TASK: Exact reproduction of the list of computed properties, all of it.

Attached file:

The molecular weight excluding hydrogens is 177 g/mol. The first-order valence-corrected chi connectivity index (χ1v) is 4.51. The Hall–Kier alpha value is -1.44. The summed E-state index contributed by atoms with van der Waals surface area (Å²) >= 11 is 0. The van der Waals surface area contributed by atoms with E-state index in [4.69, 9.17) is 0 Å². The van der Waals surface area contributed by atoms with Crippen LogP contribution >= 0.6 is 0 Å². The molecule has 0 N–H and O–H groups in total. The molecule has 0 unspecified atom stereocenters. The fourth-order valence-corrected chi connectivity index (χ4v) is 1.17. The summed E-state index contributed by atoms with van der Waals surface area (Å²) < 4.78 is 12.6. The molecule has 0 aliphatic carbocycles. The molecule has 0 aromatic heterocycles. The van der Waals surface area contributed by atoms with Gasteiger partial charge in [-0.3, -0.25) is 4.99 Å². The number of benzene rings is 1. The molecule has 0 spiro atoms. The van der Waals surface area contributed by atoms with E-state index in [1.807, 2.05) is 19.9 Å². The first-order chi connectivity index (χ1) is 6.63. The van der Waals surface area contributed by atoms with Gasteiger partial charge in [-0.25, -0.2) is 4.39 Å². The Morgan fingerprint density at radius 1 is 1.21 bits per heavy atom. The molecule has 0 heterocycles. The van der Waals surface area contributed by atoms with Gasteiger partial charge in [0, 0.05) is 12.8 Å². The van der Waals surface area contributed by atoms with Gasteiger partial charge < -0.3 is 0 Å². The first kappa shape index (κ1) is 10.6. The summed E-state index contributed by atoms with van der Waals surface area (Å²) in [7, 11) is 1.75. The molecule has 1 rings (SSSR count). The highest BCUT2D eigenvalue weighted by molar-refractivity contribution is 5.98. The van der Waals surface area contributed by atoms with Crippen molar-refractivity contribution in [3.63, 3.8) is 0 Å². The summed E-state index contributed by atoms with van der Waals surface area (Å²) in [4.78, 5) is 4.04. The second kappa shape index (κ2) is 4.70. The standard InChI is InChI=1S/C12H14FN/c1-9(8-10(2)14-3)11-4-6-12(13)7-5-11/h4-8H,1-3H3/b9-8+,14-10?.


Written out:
The molecular weight excluding hydrogens is 177 g/mol. The first-order valence-corrected chi connectivity index (χ1v) is 4.51. The Hall–Kier alpha value is -1.44. The summed E-state index contributed by atoms with van der Waals surface area (Å²) >= 11 is 0. The van der Waals surface area contributed by atoms with E-state index in [4.69, 9.17) is 0 Å². The van der Waals surface area contributed by atoms with Crippen LogP contribution >= 0.6 is 0 Å². The molecule has 0 N–H and O–H groups in total. The molecule has 0 unspecified atom stereocenters. The fourth-order valence-corrected chi connectivity index (χ4v) is 1.17. The summed E-state index contributed by atoms with van der Waals surface area (Å²) < 4.78 is 12.6. The molecule has 0 aliphatic carbocycles. The molecule has 0 aromatic heterocycles. The van der Waals surface area contributed by atoms with Gasteiger partial charge in [-0.3, -0.25) is 4.99 Å². The number of benzene rings is 1. The molecule has 0 spiro atoms. The van der Waals surface area contributed by atoms with E-state index in [1.807, 2.05) is 19.9 Å². The first-order chi connectivity index (χ1) is 6.63. The van der Waals surface area contributed by atoms with Gasteiger partial charge in [-0.25, -0.2) is 4.39 Å². The Morgan fingerprint density at radius 1 is 1.21 bits per heavy atom. The molecule has 0 heterocycles. The van der Waals surface area contributed by atoms with Gasteiger partial charge in [0, 0.05) is 12.8 Å². The van der Waals surface area contributed by atoms with Gasteiger partial charge < -0.3 is 0 Å². The first kappa shape index (κ1) is 10.6. The summed E-state index contributed by atoms with van der Waals surface area (Å²) in [7, 11) is 1.75. The molecule has 1 rings (SSSR count). The highest BCUT2D eigenvalue weighted by molar-refractivity contribution is 5.98. The van der Waals surface area contributed by atoms with Crippen molar-refractivity contribution in [3.63, 3.8) is 0 Å². The summed E-state index contributed by atoms with van der Waals surface area (Å²) in [4.78, 5) is 4.04. The second kappa shape index (κ2) is 4.70. The standard InChI is InChI=1S/C12H14FN/c1-9(8-10(2)14-3)11-4-6-12(13)7-5-11/h4-8H,1-3H3/b9-8+,14-10?.